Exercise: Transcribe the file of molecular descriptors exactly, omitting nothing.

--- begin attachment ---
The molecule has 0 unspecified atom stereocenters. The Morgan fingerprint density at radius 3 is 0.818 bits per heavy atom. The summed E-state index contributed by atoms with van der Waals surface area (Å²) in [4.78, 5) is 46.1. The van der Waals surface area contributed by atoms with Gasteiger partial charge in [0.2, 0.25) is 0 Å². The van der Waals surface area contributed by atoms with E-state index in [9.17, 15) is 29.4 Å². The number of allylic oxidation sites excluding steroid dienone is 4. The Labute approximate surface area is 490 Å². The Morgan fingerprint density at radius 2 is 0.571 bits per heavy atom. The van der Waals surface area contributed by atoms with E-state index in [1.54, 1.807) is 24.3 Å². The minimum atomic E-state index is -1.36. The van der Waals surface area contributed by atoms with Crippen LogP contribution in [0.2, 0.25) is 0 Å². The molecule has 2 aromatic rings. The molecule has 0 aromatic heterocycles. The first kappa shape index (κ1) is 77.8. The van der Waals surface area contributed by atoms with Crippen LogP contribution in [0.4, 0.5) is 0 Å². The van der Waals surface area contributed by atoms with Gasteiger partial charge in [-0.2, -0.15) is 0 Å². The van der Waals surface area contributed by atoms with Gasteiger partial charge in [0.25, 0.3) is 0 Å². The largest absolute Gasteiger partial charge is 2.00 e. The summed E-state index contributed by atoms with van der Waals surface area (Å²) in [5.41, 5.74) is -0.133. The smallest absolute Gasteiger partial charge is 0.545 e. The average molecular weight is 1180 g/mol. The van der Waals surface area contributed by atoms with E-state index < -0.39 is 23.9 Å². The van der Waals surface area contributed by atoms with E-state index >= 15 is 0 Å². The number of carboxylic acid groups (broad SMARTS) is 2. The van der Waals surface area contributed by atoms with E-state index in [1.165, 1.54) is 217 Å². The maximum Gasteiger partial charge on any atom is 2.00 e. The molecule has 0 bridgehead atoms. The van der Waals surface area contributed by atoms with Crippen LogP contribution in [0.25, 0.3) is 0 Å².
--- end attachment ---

The molecule has 0 unspecified atom stereocenters. The Morgan fingerprint density at radius 3 is 0.818 bits per heavy atom. The summed E-state index contributed by atoms with van der Waals surface area (Å²) in [4.78, 5) is 46.1. The van der Waals surface area contributed by atoms with Gasteiger partial charge in [0.2, 0.25) is 0 Å². The van der Waals surface area contributed by atoms with E-state index in [9.17, 15) is 29.4 Å². The number of allylic oxidation sites excluding steroid dienone is 4. The Labute approximate surface area is 490 Å². The Morgan fingerprint density at radius 2 is 0.571 bits per heavy atom. The van der Waals surface area contributed by atoms with E-state index in [1.54, 1.807) is 24.3 Å². The minimum atomic E-state index is -1.36. The van der Waals surface area contributed by atoms with Crippen LogP contribution in [0.2, 0.25) is 0 Å². The molecule has 2 aromatic rings. The molecule has 0 aromatic heterocycles. The first kappa shape index (κ1) is 77.8. The van der Waals surface area contributed by atoms with Crippen LogP contribution in [0.4, 0.5) is 0 Å². The van der Waals surface area contributed by atoms with Gasteiger partial charge in [-0.2, -0.15) is 0 Å². The van der Waals surface area contributed by atoms with Gasteiger partial charge in [0.25, 0.3) is 0 Å². The largest absolute Gasteiger partial charge is 2.00 e. The summed E-state index contributed by atoms with van der Waals surface area (Å²) in [5.41, 5.74) is -0.133. The smallest absolute Gasteiger partial charge is 0.545 e. The average molecular weight is 1180 g/mol. The van der Waals surface area contributed by atoms with E-state index < -0.39 is 23.9 Å². The van der Waals surface area contributed by atoms with E-state index >= 15 is 0 Å². The number of carboxylic acid groups (broad SMARTS) is 2. The van der Waals surface area contributed by atoms with E-state index in [1.165, 1.54) is 217 Å². The maximum Gasteiger partial charge on any atom is 2.00 e. The molecule has 0 bridgehead atoms. The van der Waals surface area contributed by atoms with Crippen LogP contribution in [0.25, 0.3) is 0 Å².